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Technology & Entrepreneurship

Growth In DIY Home Security Is Big Business

Icontrol's Piper NV Unit
An uninvited guest caught on my Piper NV Unit

A huge market is developing in the world of Do-It-Yourself security. What was once professionally installed and found mostly in upscale housing has gone mainstream with a series of low cost, app-based home surveillance products. And the growth is exploding across the country with Texas consumers as some of the biggest buyers. 

This is the sound of the alarm on a Piper NV unit which I triggered via my phone on a recent Sunday afternoon. I was sitting outside a coffee shop reading the paper when a buzz from my phone let me know the unit had detected motion. When I clicked on the notification the live stream showed me a disheveled man in his 60s going through boxes and night tables in my apartment. I watched him shuffle back and forth a bit before I set off the alarm and called the police.

Systems like this one didn't exist 10 years ago, and the idea of an app-based security camera in an apartment even five years ago would have been cost prohibitive. Now for $200-$300, a plethora of companies are offering cameras that notify your smartphone. And consumers want them.

"Right now I just think it is expanding the market," says Blake Kozak, the principle analyst for IHS; he runs the Smart Home and Security Technology Division. 

"The global market for consumer video and DIY was estimated at about 9.5 million shipments in 2015 and we expect it to increase to 13 million in 2016, so roughly about a 37 percent increase in shipments for these devices," Kozak contiued.

At nearly three quarters of a billion dollar industry isn't a gimmick or flash in the pan, says Kozak--something that one early company in the field had to overcome to get investors.

In 2013, when Ring CEO Jamie Siminoff went on NBC's SharkTank -the reality show where budding entrepreneurs pitch seasoned investors -he walked away empty handed. The sharks just didn't get what he was selling.

Credit NBC's Sharktank

"Certainly I wouldn't call it a finished product. It was an alpha product, and so I think that they almost rightfully so were scared of what we were doing and couldn't really see where we were going," says Siminoff.

But Consumers immediately saw the value of real-time low cost surveillance. In the last 12 months Ring has grown from 200 to 500 employees. The system is sold in 15,000 stores or triple what it was last year and it has hundreds of thousands of customers. It isn't just Ring though, Piper, Canary, Skybell, and others are all selling lots of units. And big companies like Google want in and purchased the camera and smart home company NEST.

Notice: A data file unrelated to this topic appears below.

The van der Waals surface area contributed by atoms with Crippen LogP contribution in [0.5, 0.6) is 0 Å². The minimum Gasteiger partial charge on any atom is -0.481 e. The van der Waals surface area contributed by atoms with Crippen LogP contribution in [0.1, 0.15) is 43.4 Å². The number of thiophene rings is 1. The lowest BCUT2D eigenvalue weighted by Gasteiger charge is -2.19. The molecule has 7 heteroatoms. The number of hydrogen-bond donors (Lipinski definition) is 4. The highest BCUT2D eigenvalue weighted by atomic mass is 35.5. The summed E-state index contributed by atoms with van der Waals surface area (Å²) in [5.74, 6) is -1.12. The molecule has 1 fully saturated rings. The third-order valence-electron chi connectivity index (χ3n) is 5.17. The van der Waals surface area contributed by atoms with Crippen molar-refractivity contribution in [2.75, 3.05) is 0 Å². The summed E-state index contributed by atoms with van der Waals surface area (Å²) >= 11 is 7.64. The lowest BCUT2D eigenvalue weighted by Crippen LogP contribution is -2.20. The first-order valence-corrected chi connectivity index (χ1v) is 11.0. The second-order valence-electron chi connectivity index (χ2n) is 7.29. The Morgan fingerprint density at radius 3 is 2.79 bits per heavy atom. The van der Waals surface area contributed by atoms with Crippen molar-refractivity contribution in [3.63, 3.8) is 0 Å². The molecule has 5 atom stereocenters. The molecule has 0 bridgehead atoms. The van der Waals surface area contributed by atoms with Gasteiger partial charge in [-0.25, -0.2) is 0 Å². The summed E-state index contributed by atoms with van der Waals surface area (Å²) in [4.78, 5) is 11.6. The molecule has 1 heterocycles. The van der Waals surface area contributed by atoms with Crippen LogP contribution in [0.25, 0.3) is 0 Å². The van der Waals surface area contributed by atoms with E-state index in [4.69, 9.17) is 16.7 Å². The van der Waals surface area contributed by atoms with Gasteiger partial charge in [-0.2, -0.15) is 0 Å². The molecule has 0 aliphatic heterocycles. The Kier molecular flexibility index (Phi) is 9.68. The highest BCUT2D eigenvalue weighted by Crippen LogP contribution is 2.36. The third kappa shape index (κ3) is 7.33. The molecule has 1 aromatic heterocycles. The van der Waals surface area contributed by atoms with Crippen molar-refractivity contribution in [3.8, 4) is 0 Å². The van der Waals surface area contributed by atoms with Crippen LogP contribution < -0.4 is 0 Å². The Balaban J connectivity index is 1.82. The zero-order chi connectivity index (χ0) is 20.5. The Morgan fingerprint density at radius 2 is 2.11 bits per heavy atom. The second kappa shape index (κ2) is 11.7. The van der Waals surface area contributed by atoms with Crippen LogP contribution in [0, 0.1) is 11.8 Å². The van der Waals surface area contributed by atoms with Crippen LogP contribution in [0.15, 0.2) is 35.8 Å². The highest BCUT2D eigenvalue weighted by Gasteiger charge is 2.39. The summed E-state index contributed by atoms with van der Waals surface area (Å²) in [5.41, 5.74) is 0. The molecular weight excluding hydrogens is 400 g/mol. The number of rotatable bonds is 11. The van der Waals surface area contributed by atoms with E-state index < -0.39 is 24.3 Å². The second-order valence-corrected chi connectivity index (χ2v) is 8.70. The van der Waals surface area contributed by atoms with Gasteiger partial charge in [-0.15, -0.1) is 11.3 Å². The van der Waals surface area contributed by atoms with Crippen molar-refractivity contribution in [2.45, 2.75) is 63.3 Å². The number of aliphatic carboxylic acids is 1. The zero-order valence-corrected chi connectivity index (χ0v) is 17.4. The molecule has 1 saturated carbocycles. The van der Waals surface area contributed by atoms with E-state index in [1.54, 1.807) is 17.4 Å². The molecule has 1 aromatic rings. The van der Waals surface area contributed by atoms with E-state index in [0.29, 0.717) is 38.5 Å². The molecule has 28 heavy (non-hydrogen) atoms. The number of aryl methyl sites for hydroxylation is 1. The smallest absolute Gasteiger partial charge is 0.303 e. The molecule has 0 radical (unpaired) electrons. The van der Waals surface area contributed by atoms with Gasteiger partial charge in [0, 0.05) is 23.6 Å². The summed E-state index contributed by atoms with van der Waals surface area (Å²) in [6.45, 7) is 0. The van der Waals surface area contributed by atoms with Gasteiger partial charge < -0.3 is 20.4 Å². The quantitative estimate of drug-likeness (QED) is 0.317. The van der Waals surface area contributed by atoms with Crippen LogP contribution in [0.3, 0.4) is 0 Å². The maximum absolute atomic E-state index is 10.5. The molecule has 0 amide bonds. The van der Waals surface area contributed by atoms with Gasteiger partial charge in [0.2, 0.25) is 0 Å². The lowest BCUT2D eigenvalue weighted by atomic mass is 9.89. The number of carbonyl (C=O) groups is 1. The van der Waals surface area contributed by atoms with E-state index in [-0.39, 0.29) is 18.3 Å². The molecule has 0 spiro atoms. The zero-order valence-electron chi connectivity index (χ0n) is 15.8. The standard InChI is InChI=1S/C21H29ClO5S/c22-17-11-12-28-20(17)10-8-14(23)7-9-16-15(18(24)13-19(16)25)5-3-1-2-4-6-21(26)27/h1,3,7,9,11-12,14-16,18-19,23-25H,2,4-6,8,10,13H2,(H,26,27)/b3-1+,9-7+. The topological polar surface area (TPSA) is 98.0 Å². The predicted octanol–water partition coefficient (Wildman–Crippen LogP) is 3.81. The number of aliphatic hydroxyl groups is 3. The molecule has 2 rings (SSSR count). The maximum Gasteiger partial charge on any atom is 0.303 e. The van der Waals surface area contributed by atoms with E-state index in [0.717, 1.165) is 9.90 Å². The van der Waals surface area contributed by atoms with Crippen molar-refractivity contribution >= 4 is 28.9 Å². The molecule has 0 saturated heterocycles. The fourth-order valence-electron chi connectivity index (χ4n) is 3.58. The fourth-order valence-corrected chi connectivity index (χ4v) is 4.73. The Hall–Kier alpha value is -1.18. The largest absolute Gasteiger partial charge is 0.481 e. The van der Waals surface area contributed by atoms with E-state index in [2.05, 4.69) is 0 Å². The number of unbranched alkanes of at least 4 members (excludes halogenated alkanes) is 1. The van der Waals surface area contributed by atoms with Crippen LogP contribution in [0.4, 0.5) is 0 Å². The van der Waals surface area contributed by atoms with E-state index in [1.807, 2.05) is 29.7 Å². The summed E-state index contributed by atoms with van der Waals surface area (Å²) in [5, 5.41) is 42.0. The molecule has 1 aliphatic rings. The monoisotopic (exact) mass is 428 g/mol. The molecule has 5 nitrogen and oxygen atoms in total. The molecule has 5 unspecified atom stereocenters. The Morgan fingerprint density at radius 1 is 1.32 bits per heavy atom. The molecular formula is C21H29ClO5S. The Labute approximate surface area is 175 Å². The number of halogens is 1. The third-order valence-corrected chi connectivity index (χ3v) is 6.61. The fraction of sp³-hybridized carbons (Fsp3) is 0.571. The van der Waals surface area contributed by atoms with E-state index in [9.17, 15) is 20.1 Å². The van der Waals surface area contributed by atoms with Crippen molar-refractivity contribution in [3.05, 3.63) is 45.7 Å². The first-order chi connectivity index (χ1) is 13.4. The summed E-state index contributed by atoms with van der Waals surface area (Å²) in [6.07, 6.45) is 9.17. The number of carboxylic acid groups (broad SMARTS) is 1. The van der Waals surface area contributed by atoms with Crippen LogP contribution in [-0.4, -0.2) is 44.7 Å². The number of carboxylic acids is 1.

"It ends up preventing crime and actually impacting crime. Every other system up until ours was about telling you once something had happened," says Siminoff


"Oh man that's a camera right there."

In this video, two men flee a Dallas area home after realizing they are being videotaped...but wait a little longer and they roar back in their car for another go running up the 

"Hello!? The police are on their way," comes the disembodied voice of the homeowner, scaring off the two men for good. You can speak through many of these cameras in addition to live streaming them from your phone.

When Ring collaborated with an LA neighborhood by giving away a system to 10 percent of residents, the LAPD said they saw a 55 percent decrease in break ins. 

Credit Paul Flahive
Sergeant Daniel Anders takes a call in his Prue Substation office.

Here in San Antonio SAPD Sgt Daniel Anders says they are seeing some crime prevention also. He  describes video from just one of the city's more than 11,000 burglaries

"They recognized the doorbell camera and he is on his phone and saying 'i know i am being recorded can you come pick me up' so we can see first hand that it is impacting crime."

Anders, oversees property crime at SAPD's Northwest he says while not a silver bullet, it is leading to more solved burglaries

"Yes, we do have a higher solvability rate," he says.

Anders says the number of cases where a homeowner has a video like this doubled in the past year in his district. The biggest issue then becomes did the camera get a good look at the person...and does the victim or police know the criminal.

In my case we got both, and the police were able to get our property back.